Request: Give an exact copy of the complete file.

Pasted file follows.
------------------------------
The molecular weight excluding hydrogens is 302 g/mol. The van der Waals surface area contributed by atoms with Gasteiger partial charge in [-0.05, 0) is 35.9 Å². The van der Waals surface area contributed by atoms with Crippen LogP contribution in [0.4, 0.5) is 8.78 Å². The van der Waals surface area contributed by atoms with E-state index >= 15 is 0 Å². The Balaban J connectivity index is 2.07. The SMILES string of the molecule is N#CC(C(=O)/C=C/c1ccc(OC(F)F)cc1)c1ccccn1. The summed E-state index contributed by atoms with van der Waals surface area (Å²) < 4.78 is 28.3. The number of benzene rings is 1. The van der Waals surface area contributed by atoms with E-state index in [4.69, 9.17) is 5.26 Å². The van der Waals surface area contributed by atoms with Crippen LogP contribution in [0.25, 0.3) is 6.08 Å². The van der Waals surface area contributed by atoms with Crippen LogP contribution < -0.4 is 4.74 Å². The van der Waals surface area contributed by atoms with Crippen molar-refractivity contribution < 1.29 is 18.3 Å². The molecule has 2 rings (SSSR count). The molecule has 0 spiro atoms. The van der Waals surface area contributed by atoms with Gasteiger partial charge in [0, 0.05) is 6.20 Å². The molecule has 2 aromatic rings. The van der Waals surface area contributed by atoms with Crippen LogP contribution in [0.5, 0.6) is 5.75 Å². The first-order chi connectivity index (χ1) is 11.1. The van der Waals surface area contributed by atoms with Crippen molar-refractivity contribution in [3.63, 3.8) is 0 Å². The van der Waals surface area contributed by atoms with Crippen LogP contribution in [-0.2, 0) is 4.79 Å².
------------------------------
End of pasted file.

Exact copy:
The molecular weight excluding hydrogens is 302 g/mol. The van der Waals surface area contributed by atoms with Gasteiger partial charge in [-0.05, 0) is 35.9 Å². The van der Waals surface area contributed by atoms with Crippen LogP contribution in [0.4, 0.5) is 8.78 Å². The van der Waals surface area contributed by atoms with E-state index >= 15 is 0 Å². The Balaban J connectivity index is 2.07. The SMILES string of the molecule is N#CC(C(=O)/C=C/c1ccc(OC(F)F)cc1)c1ccccn1. The summed E-state index contributed by atoms with van der Waals surface area (Å²) < 4.78 is 28.3. The number of benzene rings is 1. The van der Waals surface area contributed by atoms with E-state index in [4.69, 9.17) is 5.26 Å². The van der Waals surface area contributed by atoms with Crippen LogP contribution in [0.25, 0.3) is 6.08 Å². The van der Waals surface area contributed by atoms with Crippen LogP contribution < -0.4 is 4.74 Å². The van der Waals surface area contributed by atoms with Crippen molar-refractivity contribution < 1.29 is 18.3 Å². The molecule has 2 rings (SSSR count). The molecule has 0 spiro atoms. The van der Waals surface area contributed by atoms with Gasteiger partial charge in [0, 0.05) is 6.20 Å². The molecule has 2 aromatic rings. The van der Waals surface area contributed by atoms with Crippen LogP contribution in [0.5, 0.6) is 5.75 Å². The first-order chi connectivity index (χ1) is 11.1. The van der Waals surface area contributed by atoms with Crippen molar-refractivity contribution in [3.63, 3.8) is 0 Å². The van der Waals surface area contributed by atoms with Crippen LogP contribution in [-0.2, 0) is 4.79 Å².